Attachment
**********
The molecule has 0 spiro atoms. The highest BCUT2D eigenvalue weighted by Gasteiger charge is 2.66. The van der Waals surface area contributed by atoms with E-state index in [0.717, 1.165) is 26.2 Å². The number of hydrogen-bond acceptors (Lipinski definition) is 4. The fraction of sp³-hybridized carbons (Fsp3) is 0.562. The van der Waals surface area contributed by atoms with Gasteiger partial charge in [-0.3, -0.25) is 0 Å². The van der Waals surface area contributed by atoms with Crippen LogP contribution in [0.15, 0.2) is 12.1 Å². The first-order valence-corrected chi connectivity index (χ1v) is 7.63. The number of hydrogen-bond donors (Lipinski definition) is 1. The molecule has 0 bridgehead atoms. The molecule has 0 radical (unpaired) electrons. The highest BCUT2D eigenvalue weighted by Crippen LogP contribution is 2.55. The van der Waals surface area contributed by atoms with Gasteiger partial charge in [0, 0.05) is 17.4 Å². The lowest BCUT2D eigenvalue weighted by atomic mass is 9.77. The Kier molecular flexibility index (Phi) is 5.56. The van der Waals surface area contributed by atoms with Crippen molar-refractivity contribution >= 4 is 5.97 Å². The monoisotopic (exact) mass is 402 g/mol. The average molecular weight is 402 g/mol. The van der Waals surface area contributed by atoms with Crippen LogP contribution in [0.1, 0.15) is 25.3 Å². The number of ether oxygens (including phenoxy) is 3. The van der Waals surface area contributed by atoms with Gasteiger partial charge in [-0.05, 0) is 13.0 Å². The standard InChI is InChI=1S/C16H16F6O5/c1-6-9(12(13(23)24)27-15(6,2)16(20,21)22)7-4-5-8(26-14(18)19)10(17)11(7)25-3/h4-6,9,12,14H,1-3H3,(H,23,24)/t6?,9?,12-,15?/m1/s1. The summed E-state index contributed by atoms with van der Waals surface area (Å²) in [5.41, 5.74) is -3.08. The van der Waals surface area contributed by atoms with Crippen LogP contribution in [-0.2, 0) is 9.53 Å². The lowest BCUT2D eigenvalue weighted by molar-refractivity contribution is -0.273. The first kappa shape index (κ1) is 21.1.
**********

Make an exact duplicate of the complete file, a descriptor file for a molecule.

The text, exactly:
The molecule has 0 spiro atoms. The highest BCUT2D eigenvalue weighted by Gasteiger charge is 2.66. The van der Waals surface area contributed by atoms with E-state index in [0.717, 1.165) is 26.2 Å². The number of hydrogen-bond acceptors (Lipinski definition) is 4. The fraction of sp³-hybridized carbons (Fsp3) is 0.562. The van der Waals surface area contributed by atoms with Gasteiger partial charge in [-0.3, -0.25) is 0 Å². The van der Waals surface area contributed by atoms with Crippen LogP contribution in [0.15, 0.2) is 12.1 Å². The first-order valence-corrected chi connectivity index (χ1v) is 7.63. The number of hydrogen-bond donors (Lipinski definition) is 1. The molecule has 0 bridgehead atoms. The molecule has 0 radical (unpaired) electrons. The highest BCUT2D eigenvalue weighted by Crippen LogP contribution is 2.55. The van der Waals surface area contributed by atoms with Gasteiger partial charge in [0, 0.05) is 17.4 Å². The lowest BCUT2D eigenvalue weighted by atomic mass is 9.77. The Kier molecular flexibility index (Phi) is 5.56. The van der Waals surface area contributed by atoms with Crippen molar-refractivity contribution >= 4 is 5.97 Å². The monoisotopic (exact) mass is 402 g/mol. The average molecular weight is 402 g/mol. The van der Waals surface area contributed by atoms with Crippen LogP contribution in [0.1, 0.15) is 25.3 Å². The number of ether oxygens (including phenoxy) is 3. The van der Waals surface area contributed by atoms with Gasteiger partial charge in [-0.05, 0) is 13.0 Å². The standard InChI is InChI=1S/C16H16F6O5/c1-6-9(12(13(23)24)27-15(6,2)16(20,21)22)7-4-5-8(26-14(18)19)10(17)11(7)25-3/h4-6,9,12,14H,1-3H3,(H,23,24)/t6?,9?,12-,15?/m1/s1. The summed E-state index contributed by atoms with van der Waals surface area (Å²) in [5.41, 5.74) is -3.08. The van der Waals surface area contributed by atoms with Crippen LogP contribution in [-0.2, 0) is 9.53 Å². The lowest BCUT2D eigenvalue weighted by molar-refractivity contribution is -0.273. The first kappa shape index (κ1) is 21.1.